Then everyone needs to be able to communicate with each other. Well almost everyone anyway.


    Humans mainly interact in three ways: cooperation, trade, or force... and variations thereof.


    In only one of these is communication less vitally important... guess which one.


    It is difficult enough to engage in trade or cooperation with those whose culture, customs and norms differ dramatically from what you're used to... add in an inability to communicate clearly and the difficulties became almost insurmountable.

    Diplomats have first-class translators to help them understand the people they are negotiating with, including parsing nuances in the language.


    You don't have that. When you find yourself in a potential conflict or misunderstanding with people who don't speak any language you know, resolving that conflict is going to be extremely difficult.... let alone feeling comradely or brotherly towards those whose words and intentions are unknowable to you.


    Forcing everyone to learn all of the world's languages is not the answer. There are at least 6,500 languages currently spoken on Earth. Even if we limit it to the relatively common ones, there are 23 languages spoken by about half the world's population.


    Most people have enough trouble learning ONE new language, maybe two. There's a reason people who speak 5 or more languages are rare. It is difficult for most people to learn new languages.


    The answer seems obvious: everyone learn one language, the SAME language. It can be a second language, in addition to your native one, but it needs to be the one everyone else learns... then communication is far easier, trade and cooperation become much more feasible and violence less likely.


    At present, English is the most common second language in the world. That's a good start, but English or something needs to be taught universally as a 2nd language if we expect to ever have even the slightest chance at this "peace and brotherhood across the planet" idea.



    The current number of English speakers, both native and second language, is estimated to approach 1 Billion already. 55 nations officially teach English as a second language; English speakers can be found individually in almost any nation in some numbers. Seems like an obvious choice.

    Or if you don't like English fine offer an alternative, but SOME single language needs to become the Common Tongue of Earth if we're ever going to get anywhere together as Species Humanity.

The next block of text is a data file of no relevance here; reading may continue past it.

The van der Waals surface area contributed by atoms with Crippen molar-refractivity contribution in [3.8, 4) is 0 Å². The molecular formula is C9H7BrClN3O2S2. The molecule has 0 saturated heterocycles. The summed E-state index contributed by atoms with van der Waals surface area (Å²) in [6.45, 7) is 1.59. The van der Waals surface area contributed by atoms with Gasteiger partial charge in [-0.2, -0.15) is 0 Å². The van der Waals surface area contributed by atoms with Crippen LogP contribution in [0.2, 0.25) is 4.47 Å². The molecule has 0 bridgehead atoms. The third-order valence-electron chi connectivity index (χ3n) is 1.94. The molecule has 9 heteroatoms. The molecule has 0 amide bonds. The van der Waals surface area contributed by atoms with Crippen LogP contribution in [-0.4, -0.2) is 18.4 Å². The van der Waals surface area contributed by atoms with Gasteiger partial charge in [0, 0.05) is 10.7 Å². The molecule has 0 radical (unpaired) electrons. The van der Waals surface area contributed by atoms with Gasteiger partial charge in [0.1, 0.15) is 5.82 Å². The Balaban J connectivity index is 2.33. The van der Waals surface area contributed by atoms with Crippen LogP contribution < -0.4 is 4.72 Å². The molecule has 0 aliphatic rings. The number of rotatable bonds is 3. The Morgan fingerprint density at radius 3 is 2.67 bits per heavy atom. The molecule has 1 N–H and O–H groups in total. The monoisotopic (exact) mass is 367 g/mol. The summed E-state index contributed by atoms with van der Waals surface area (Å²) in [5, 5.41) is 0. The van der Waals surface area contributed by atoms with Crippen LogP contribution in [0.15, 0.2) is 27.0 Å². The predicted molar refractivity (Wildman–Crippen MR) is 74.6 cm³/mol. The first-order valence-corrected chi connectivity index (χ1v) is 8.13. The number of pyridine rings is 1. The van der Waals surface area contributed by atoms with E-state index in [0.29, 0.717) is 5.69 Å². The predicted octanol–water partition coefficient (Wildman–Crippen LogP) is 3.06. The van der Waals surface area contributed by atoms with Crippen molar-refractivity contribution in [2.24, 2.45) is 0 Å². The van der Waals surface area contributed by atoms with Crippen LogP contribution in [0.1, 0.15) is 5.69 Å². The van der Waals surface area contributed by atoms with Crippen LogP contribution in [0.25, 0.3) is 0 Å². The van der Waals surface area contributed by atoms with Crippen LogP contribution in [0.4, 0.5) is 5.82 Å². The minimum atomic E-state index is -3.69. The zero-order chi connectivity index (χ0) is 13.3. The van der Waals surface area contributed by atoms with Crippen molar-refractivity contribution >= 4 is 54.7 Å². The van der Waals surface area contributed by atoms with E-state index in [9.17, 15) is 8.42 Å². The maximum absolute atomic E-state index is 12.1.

You make lots of good points.

    I was taught never try to negotiate in a language you speaks quite well anything less than near perfections will result in misunderstandings.

    The three core subjects in Swedish schools are Maths, Swedish and English. And Swedes can get annoyed when traveling if English is not understood in, say, hotels and restaurants. Their own proficiency in English is, among the young at least, pretty good - but less so than that of the Danes and Dutch.

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    Re: Do you want Peace and Brotherhood?

    Quote Originally Posted by Carjosse View Post
    Well if you include the migrant population in those middle eastern countries they are quite diverse, actually outnumbering native born people in those countries.
    Qatar's list of ethnic groups:
    1.Arab 40%
    2. Indian 18%
    3. Other (Made up of various Asian peoples) 14%
    4. Iranian 10%
    5. Pakistani 8.5%

    90% of residents in Qatar are Sunni Muslim, while 10% are Shi'a.

    UAE's ethnic groups:
    1. South Asian 50%
    2. Arab and Persian 23% combined
    3. Emirati 19%
    4. Others (Westerners and east Asians) 8%

    Religions of the UAE:
    Muslim 76%
    Other 15%
    Christianity 9%
    ------------------------------
    Are these countries really as diverse as you're making them sound?



    Their methodology makes literally no sense. You have Armenia and Azerbaijan ranking above the UK, two countries constantly on the brink of war and have an active insurgency.
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    Re: Do you want Peace and Brotherhood?

    Quote Originally Posted by truthatallcost View Post
    Qatar's list of ethnic groups:
    1.Arab 40%
    2. Indian 18%
    3. Other (Made up of various Asian peoples) 14%
    4. Iranian 10%
    5. Pakistani 8.5%

    90% of residents in Qatar are Sunni Muslim, while 10% are Shi'a.

    UAE's ethnic groups:
    1. South Asian 50%
    2. Arab and Persian 23% combined
    3. Emirati 19%
    4. Others (Westerners and east Asians) 8%

    Religions of the UAE:
    Muslim 76%
    Other 15%
    Christianity 9%
    ------------------------------
    Are these countries really as diverse as you're making them sound?





    UK is violent crime capital of Europe
    UK is violent crime capital of Europe - Telegraph
    What is your definition of diverse? Do you consider all Muslims the same? The UK is ~85% British, that makes the Gulf states substantially more diverse. Diversity aside the UK also still has much lower crime rates than the US.